Last updated 28 Mar 2020

Where to backpack In Alaska

Alaska is a backpacking Mecca, where your trail cred will reach new levels. Whether you’re cutting your teeth on classic tried-and-true routes, or flexing more advanced backpacking skills, Alaska is the place to gear up and get out there. Here are our top picks for backpacking trips in Alaska:

Choose from routes of all lengths and levels in one of the most approachable and user-friendly wilderness areas anywhere in Alaska.

  • Chugach State Park

The Chugach Mountains offer several dozen excellent hiking and backpacking trails, crossing high tundra landscapes, all within easy reach from Anchorage.

Adventure through the biggest mountains in North America and the crown jewel of the National Park system, gaining many-angled views of Denali in all its majesty.

  • Arrigetch Peaks (Gates of the Arctic National Park)

The Arrigetch Peaks are known for their sheer walls, vertical spires and spectacular relief. They’re deep in the Brooks Range, with very low backpacker traffic.

Hike through the high tundra of the Revelation Mountains, a range so rugged and remote that it has been largely overlooked.

Test your off-trail backpacking skills in the United States’ largest national park. Traverse glaciers, swift creeks, high mountain passes, and wide-open tundra.


Kayaking, rafting and paddling In Alaska

Kayaking and rafting are two of the most sublime modes of wilderness travel in Alaska. To paddle along the shore of a remote glacial lake or to stroke the tidal waters of an Alaskan sea is both quintessential and surreal. Cover distances on the water, without carrying the weight of a backpack.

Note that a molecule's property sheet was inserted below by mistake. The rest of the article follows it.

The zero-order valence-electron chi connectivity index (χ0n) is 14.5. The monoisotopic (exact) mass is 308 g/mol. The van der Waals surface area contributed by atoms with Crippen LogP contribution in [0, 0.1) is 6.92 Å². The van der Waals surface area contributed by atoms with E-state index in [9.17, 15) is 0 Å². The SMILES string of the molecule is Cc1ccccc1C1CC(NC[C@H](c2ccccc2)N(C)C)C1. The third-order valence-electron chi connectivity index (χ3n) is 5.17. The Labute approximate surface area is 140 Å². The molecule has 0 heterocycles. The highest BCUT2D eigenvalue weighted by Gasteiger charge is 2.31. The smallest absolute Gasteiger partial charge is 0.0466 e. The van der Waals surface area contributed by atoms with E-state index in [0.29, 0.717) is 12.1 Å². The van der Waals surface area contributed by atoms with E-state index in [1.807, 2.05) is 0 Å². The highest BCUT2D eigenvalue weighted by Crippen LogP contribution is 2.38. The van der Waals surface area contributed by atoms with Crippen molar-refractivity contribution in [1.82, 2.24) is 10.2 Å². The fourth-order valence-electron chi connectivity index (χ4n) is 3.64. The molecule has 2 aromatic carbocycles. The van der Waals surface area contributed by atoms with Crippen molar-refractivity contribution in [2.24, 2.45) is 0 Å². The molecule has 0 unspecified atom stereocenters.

Whether you prefer a sea kayak, inflatable canoe, or inflatable kayak, grab a paddle and flex your arm muscles for this ultimate form of non-motorised transport.

  • Kongakut River to Arctic National Wildlife Refuge

Set out on an expedition down the Kongakut River. Rafting and hiking in the Arctic National Wildlife Refuge is simply a trip of a lifetime.

The Twin Lakes, located in the heart of Lake Clark National Park, are a wonderland of crystalline waters set beneath a rugged rim of mountains. A kayaking classic!

The Noatak River is a federally designated Wild and Scenic River as rich with tradition as it is with wildlife, and ideal for a rafting adventure.

  • Turquoise Lake (Lake Clark National Park)

Combine the best of both worlds–terrestrial and aquatic–on a kayak-supported hike of Turquoise Lake. Kayaks are used for fully exploring the basin.


Multisport trips

Outdoor enthusiasts are spoiled for choice in Alaska. Want to try glacier trekking, backpacking, “flight-seeing”, wildlife viewing, kayaking, and rafting, but not sure which to choose? Looking for a mix of comfy lodges and rugged camping? Fear not. The possibilities for combining activities into multisport adventures are endless.

For “do it all” types, try these great places for combination trips.

  • Aniakchak River National Monument